Meet the Board: Q&A with George Clack

George Clack joined the Little Patuxent Review’s board last summer and has taken on the role of social media coordinator. In recent years he’s been teaching literature and film in the continuing education programs at Howard Community College and Johns Hopkins University. Previously, he worked as a magazine editor with the National Endowment for the Arts, then the U.S. Information Agency, finally morphing into a digital editor, publisher, and content provider with the U.S. State Department. For three years he blogged on books and writing at 317am. In the Q&A that follows, he answers questions about LPR, why he loves the journal, and why he devotes so much time to it.

Q: What brought you to the Little Patuxent Review?

The magazine’s publisher emeritus and presiding spirit, Mike Clark, and the publisher, Desiree Magney, recruited me. It was a little like what I imagine being recruited by the CIA or MI6 might be. Through word of mouth, they’d apparently determined I was the right sort, and so then I had to decide whether I was willing to carve some time out of my busy life to do real work for the LPR. I thought hard about this: you could say I’m hooked on great writing or that I believe that literature is a force for good in the world. Either way, I know from my own experience that what writers want above all is to have readers. The mission of the LPR for me is to connect writers—particularly writers just starting out—with readers. So in a sense I joined the LPR this year for the same reason I joined IndivisibleHoCoMD, the local Trump resistance movement: to put my beliefs into action. Mike Clark likes to say working on the LPR is a labor of love for everybody involved. I’d agree.

Q: What are your thoughts on the most recent LPR issue? Any favorite pieces?

Over the years I’d read various issues of LPR, but I’d never attended a launch reading. I have pretty high standards—right now I’m teaching a course in fiction, analyzing stories from the Best American Short Stories 2017 anthology. My daily fare is what has risen to the top in the literary magazine world. I have to say this latest LPR issue was a revelation to me. I like to savor the issue at the rate of a couple of items per night so I’m still working my way through the print version, but I was blown away by all the youthful talent on display at the reading.

Just to cite a few examples: Hannah Bonner’s essay, “Fixed in a Moment of Fierce Attention: 13 Ways of Looking at Claire Underwood,” takes the classic personal essay to places I’d never imagined. There’s Jessica Van Devanter’s “Bolo Tie,” a short story in which the author makes much of what can happen when a girl inherits her grandfather’s bolo tie. And I won’t forget the Black Ladies Brunch Collective—five women poets who performed poems that transported me into a world I’m not used to seeing and from a point of view far from my own. T.C. Boyle once wrote that “surprise is what the best fiction offers,” and that’s exactly what this issue delivers (issue available for purchase at this link).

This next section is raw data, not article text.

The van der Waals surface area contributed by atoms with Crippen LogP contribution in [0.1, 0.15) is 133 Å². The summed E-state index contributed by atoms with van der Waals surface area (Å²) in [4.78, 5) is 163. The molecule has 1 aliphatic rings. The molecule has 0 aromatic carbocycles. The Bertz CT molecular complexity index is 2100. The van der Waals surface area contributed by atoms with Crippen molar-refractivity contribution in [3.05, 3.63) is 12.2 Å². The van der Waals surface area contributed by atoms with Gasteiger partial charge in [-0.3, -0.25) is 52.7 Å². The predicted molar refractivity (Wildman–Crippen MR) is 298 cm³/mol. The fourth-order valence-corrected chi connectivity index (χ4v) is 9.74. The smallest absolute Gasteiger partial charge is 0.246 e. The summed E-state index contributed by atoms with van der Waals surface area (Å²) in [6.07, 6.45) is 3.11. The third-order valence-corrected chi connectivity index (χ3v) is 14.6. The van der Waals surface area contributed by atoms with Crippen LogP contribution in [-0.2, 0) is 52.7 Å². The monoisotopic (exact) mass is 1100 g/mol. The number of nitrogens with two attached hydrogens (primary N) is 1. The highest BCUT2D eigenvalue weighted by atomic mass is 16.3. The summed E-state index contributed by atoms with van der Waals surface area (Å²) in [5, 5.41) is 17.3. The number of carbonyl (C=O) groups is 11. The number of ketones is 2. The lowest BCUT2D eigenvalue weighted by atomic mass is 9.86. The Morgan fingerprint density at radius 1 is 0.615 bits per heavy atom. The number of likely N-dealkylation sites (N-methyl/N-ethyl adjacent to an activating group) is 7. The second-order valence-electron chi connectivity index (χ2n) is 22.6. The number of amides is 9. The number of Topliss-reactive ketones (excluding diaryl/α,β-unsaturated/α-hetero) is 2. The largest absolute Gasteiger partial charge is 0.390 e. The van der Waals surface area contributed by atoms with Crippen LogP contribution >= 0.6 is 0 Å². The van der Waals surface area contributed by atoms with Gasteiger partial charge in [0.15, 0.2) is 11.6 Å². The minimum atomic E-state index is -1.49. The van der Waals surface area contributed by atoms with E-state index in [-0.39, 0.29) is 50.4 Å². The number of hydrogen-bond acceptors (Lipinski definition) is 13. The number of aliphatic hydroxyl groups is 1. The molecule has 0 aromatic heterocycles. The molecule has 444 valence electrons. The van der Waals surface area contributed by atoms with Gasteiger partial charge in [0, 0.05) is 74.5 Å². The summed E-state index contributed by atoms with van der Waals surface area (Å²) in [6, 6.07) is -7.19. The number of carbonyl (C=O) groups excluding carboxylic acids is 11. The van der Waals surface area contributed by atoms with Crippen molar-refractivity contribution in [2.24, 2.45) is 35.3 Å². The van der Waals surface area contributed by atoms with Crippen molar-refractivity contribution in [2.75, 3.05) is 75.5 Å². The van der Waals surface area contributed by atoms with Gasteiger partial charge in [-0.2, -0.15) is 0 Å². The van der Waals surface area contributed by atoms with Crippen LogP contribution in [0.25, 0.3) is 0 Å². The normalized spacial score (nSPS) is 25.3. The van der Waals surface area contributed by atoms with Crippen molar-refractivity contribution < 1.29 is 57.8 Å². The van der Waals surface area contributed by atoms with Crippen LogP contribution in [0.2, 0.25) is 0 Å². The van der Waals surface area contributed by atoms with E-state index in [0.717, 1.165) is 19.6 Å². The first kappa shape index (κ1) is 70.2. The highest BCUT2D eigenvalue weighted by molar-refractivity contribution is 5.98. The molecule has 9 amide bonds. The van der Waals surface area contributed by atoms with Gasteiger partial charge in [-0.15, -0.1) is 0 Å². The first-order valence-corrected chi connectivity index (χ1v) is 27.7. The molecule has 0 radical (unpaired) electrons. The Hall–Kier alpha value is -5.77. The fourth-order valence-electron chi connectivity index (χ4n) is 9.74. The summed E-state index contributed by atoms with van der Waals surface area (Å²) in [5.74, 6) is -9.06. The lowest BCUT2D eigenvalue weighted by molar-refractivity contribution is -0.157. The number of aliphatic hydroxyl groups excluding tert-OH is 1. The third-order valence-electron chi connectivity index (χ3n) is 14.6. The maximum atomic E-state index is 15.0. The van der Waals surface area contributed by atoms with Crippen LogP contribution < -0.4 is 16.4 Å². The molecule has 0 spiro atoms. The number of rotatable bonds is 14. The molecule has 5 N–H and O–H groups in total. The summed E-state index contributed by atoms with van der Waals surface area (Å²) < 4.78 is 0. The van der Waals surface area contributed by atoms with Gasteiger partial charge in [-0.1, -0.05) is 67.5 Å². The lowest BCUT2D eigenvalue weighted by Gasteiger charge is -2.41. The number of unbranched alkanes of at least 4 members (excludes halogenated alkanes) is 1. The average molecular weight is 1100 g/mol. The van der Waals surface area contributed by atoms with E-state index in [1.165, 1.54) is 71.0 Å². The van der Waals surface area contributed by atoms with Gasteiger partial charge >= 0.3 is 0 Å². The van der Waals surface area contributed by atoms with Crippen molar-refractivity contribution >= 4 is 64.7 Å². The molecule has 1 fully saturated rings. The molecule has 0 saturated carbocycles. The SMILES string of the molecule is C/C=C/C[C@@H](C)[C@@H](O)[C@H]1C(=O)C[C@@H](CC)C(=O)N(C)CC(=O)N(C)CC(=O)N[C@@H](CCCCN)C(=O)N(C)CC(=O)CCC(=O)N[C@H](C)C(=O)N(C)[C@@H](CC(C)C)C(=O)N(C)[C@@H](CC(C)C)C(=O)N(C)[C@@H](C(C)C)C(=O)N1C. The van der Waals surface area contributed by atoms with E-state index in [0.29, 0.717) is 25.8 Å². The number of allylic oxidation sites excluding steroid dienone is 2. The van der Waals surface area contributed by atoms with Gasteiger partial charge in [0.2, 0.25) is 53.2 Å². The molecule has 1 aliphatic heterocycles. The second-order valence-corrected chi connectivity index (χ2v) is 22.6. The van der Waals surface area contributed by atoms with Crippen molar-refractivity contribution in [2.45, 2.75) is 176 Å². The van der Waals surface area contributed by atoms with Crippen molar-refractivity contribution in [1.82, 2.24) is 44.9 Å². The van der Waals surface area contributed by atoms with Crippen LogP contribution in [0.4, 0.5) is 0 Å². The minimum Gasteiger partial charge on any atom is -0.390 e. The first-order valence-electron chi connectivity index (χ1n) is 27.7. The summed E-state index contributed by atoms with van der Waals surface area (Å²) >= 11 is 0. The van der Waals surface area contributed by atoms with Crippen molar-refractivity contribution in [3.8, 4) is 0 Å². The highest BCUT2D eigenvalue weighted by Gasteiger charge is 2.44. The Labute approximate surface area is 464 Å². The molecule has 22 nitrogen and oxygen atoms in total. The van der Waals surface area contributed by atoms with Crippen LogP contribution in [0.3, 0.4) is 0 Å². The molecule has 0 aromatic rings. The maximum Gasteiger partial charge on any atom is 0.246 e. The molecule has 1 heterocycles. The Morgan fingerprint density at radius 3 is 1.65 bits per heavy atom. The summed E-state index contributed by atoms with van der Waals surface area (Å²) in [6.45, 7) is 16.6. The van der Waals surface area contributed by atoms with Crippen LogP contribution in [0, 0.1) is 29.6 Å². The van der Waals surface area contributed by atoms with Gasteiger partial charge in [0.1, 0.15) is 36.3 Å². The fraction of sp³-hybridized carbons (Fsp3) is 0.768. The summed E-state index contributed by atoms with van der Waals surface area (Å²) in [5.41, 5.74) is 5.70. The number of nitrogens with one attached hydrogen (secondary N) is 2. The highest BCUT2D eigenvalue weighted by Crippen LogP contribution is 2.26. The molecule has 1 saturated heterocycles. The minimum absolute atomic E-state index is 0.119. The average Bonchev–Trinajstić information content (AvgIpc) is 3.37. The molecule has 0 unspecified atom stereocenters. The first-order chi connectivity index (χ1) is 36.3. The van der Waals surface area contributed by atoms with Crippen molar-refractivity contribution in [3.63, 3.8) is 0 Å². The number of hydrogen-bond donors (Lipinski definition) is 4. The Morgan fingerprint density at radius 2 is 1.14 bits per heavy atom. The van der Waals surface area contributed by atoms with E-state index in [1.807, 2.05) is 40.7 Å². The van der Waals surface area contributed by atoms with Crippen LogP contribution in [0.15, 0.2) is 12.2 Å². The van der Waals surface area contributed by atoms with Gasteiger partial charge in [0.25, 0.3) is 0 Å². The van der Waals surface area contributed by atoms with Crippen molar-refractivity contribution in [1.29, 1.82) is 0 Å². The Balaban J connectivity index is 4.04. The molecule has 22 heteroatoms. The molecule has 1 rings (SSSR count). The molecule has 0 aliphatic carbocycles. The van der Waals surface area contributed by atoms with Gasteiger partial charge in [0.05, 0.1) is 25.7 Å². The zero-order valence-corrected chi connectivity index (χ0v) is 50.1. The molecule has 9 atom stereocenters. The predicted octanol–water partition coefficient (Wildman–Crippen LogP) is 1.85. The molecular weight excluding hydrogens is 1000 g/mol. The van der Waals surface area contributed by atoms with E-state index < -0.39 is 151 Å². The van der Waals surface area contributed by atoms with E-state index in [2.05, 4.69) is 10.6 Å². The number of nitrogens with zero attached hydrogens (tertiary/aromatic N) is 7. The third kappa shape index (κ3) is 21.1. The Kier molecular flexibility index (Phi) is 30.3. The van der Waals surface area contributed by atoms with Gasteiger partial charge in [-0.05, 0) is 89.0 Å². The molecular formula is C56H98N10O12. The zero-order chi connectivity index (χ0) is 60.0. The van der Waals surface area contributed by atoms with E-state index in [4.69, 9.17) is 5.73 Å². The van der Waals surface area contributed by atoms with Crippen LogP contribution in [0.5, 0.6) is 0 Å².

My understanding is the editors received 933 submissions for this issue, the most ever, so I was curious to see whether the intuitive thought—more competition equals higher quality—was true. It’s a small sample here, but yes, for sure, I’d say.

Q: I’m fairly new to LPR, personally. What sets LPR apart?

I’m still trying to figure this out. We had a board/staff day-long retreat in December in which we discussed such topics as whether we’re a regional or national magazine and whether we’re shooting more for emerging or established writers as contributors. The board and editors came to no conclusion on these issues. You could say we agreed to disagree. I pushed for the regional and emerging writer labels for the LPR brand. The launch reading fulfilled my hopes for the emerging part of the equation. And while most of the readers were from the Maryland/D.C. area, a few had travelled across the country. Hannah Bonner and Jessica Van Devanter, for instance, had come from Iowa and California. So I’m rethinking that regional business.

There’s an obvious prestige hierarchy among the hundreds of literary magazines in America. I’d like to see the LPR grow its audience of writers and readers and move up into the Top 20 rankings put out by the blogger John Fox of the top literary journals.

That’s pretty ambitious. We have a ways to go, but I have considerable confidence in our editor, Steven Leyva, and his editorial staff, the folks who do the time-consuming work of reading all those manuscripts and making the selections on what goes into the magazine.

And I will just note that we’re already accepting submissions for our Summer 2018 issue. The submission deadline is March 1, and more information is available at this link. The issue is unthemed, but we particularly encourage nonfiction writers to submit.

Q: What are you working on now?

The question implies that I have some creative writing project of my own going on. Have to confess that I have only a mild case of what a friend of mine calls GWS (Gotta Write Syndrome)—a pathological urge to rearrange reality in the form of fiction or poetry. For me GWS is chronic but rarely acute.

When you reach a certain age, you begin to wonder about things like whether your life has some kind of meaning attached to it. That’s happened to me, so naturally I’ve been playing around with a memoir—that is, when I’m not teaching or tweeting for LPR or giving talks on immigration for Indivisible or playing Uno with my grandson. I’ve got 12 chapters in the drawer, and the kid version of me has reached only age 10. I’m curious to see how it will turn out.

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